Storage varies by model. The 13in 530U comes with a choice of 128-256GB SSDs or a 500GB hybrid drive, while the 14in gives you 500GB on our 530U4B-A01 model or 1TB on the higher-end one with dedicated graphics. Both hybrid systems incorporate a 16GB SSD utilising ExpressCache, which makes for a nice upgrade from the 8GB system we saw in Samsung’s Series 7 Chronos.
Everyday performance is roughly similar though, with a cold boot of just 20 seconds and resume of around four seconds. Your most frequently used files and applications will also be cached on the SSD to speed them up, while the traditional drive means you still have plenty of storage space.
Unfortunately, our 530U4B-A01 didn’t come with AMD’s dedicated Radeon HD7550M graphics. Rather, it uses the same underperforming Intel HD 3000 integrated chip as every other Ultrabook. This results in very mediocre gaming performance, as demonstrated by an unplayable 8.5fps (frames per second) average in Stalker: Call of Prypiat at medium settings. With older 3D titles at moderate settings it manages well enough though, so the casual crowd should be fine.
As with most Ultrabooks, the Series 5 stays cool and quiet even under load, with its optical drive being the only inevitable noise offender.
Battery life is our only real disappointment with Samsung’s latest ultraportable, as we were hoping the slightly roomier chassis might have allowed for a larger battery. We guess the optical drive must have put paid to that though. The 530U4B managed just over five and a half hours in our light battery test, with wireless radios disabled and screen brightness set to 40 percent.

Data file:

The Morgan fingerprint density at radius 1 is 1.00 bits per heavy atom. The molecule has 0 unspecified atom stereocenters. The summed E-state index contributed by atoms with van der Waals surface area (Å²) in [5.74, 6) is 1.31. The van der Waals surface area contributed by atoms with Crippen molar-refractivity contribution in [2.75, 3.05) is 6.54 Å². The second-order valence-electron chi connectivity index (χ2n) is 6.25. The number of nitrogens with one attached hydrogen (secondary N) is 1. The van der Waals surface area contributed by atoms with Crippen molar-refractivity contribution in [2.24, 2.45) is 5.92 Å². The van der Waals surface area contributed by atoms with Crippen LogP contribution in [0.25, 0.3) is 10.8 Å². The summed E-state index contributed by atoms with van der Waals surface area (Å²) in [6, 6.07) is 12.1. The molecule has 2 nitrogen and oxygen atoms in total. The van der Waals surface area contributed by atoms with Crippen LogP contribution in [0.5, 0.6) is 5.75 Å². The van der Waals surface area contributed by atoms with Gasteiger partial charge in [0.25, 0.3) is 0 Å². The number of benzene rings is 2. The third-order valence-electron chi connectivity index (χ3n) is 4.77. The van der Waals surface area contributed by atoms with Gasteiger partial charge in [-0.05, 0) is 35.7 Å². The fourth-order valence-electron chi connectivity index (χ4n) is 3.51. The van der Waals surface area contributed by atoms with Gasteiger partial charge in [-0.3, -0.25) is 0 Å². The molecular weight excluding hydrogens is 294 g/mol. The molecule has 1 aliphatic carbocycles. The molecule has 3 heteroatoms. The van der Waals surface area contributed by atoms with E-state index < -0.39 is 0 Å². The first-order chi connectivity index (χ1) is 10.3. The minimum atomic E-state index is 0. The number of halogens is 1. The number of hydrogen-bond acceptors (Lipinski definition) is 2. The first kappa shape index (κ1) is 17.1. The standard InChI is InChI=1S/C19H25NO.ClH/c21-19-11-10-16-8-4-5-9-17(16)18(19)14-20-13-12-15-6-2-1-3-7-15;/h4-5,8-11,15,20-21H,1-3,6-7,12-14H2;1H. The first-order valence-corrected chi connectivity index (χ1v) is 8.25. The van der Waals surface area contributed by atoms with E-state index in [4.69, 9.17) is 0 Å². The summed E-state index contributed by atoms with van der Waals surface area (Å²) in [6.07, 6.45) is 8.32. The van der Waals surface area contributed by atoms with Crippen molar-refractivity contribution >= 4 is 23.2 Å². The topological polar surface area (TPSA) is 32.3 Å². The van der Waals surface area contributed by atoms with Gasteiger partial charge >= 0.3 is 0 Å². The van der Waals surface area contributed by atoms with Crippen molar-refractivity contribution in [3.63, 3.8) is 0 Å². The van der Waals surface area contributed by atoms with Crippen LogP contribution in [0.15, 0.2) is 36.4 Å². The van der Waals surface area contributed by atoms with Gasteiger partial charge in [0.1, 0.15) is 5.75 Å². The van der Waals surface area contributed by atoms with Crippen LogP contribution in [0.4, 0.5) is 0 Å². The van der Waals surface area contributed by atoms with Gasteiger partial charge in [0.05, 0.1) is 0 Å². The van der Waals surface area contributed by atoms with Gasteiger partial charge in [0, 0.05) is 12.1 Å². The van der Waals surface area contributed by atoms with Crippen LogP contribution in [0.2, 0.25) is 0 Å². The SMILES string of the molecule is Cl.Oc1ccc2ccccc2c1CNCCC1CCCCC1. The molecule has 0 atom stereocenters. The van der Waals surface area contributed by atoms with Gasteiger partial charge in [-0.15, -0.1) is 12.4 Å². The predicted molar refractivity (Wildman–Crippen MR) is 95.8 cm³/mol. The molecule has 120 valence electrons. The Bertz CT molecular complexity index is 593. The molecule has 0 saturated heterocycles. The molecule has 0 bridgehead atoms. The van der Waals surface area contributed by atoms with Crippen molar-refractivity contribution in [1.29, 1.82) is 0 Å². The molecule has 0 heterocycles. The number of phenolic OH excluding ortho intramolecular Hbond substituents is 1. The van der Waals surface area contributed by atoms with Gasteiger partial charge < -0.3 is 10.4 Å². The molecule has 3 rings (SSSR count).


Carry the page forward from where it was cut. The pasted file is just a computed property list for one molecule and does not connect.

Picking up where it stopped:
Though not by a large margin, this is still one of the lowest scores we’ve seen from an Ultrabook, especially when compared to the seven hours plus of the Lenovo IdeaPad u300s and Toshiba Satellite Z830. Mind you, the hard drive and larger screen size are factors here, and the Series 5 does beat similarly endowed rivals like the XPS 14z.
Battery life issues are also mitigated by the 530U4B-A01’s low price of around £850. Though the lighter and thinner Acer Aspire S3 can now be had for as little as £670, you get less connectivity and no USB 3.0; a worse, smaller screen; slower, smaller hard drive; worse typing experience and of course no optical drive – though that may actually be a positive for many users. Still, the 530U4B is an attractive ultraportable at an attractive price.
The Samsung Series 5 530U (4B-A01) Ultrabook is more of a super thin and light 14in ultraportable and Macbook Pro rival, than a competitor to the 13in Ultrabooks already on the market – but either way it’s a sleek, attractive yet affordable laptop. A decent screen and the best audio we’ve yet heard from an Ultrabook combine with good usability and connectivity to make up for its average battery life. We’re especially excited that Samsung is introducing dedicated Radeon graphics into the Ultrabook market with its 530U4B range, though this specific model sticks with Intel’s integrated solution. For those who want an optical drive, it is also the only (current) choice.
Score in detail
Screen Quality 8
Battery Life 8
Processor, Memory & Storage
|Processor||Core i3-i7 (This model Core i5-2467M)|
|Memory (RAM) (Gigabyte)||4GB|
|Hard Disk Drive (HDD) (Gigabyte)||500-1000GB|
|Hard Disk Drive Speed (RPM)||7200rpm|
|Solid State Drive (SSD)||16|
|DVD Optical Drive||Yes|
|Blu-ray Optical Drive||No|
Graphics & Sound
|Graphics||Intel integrated HD 3000|
|Operating System||Windows 7|